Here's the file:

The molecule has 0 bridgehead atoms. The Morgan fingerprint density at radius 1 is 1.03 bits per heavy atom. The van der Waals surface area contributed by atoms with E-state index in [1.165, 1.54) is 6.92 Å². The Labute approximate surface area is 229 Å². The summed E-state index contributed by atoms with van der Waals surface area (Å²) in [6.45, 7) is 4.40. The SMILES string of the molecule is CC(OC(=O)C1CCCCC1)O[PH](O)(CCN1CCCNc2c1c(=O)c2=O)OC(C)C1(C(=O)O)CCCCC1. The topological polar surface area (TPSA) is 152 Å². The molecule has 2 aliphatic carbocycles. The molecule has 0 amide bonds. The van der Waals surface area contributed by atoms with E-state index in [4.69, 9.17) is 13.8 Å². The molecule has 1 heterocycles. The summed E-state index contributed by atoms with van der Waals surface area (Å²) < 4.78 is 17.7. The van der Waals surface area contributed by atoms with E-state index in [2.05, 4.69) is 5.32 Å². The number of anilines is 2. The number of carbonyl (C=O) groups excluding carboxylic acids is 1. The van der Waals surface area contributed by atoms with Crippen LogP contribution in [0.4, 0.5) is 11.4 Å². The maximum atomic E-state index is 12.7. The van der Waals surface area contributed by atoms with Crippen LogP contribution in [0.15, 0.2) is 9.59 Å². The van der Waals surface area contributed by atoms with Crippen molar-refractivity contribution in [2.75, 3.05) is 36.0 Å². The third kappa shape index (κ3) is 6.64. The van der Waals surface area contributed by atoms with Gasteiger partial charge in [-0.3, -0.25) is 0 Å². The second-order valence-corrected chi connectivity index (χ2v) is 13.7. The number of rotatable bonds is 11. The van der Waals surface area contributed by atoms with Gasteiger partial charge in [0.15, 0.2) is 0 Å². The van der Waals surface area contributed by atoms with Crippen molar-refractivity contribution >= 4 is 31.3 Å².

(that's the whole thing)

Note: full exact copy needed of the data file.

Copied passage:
The molecule has 0 bridgehead atoms. The Morgan fingerprint density at radius 1 is 1.03 bits per heavy atom. The van der Waals surface area contributed by atoms with E-state index in [1.165, 1.54) is 6.92 Å². The Labute approximate surface area is 229 Å². The summed E-state index contributed by atoms with van der Waals surface area (Å²) in [6.45, 7) is 4.40. The SMILES string of the molecule is CC(OC(=O)C1CCCCC1)O[PH](O)(CCN1CCCNc2c1c(=O)c2=O)OC(C)C1(C(=O)O)CCCCC1. The topological polar surface area (TPSA) is 152 Å². The molecule has 2 aliphatic carbocycles. The molecule has 0 amide bonds. The van der Waals surface area contributed by atoms with E-state index in [4.69, 9.17) is 13.8 Å². The molecule has 1 heterocycles. The summed E-state index contributed by atoms with van der Waals surface area (Å²) < 4.78 is 17.7. The van der Waals surface area contributed by atoms with E-state index in [2.05, 4.69) is 5.32 Å². The number of anilines is 2. The number of carbonyl (C=O) groups excluding carboxylic acids is 1. The van der Waals surface area contributed by atoms with Crippen LogP contribution in [0.4, 0.5) is 11.4 Å². The maximum atomic E-state index is 12.7. The van der Waals surface area contributed by atoms with Crippen LogP contribution in [0.15, 0.2) is 9.59 Å². The van der Waals surface area contributed by atoms with Crippen molar-refractivity contribution in [2.75, 3.05) is 36.0 Å². The third kappa shape index (κ3) is 6.64. The van der Waals surface area contributed by atoms with Gasteiger partial charge in [-0.3, -0.25) is 0 Å². The second-order valence-corrected chi connectivity index (χ2v) is 13.7. The number of rotatable bonds is 11. The van der Waals surface area contributed by atoms with Gasteiger partial charge in [0.15, 0.2) is 0 Å². The van der Waals surface area contributed by atoms with Crippen molar-refractivity contribution >= 4 is 31.3 Å².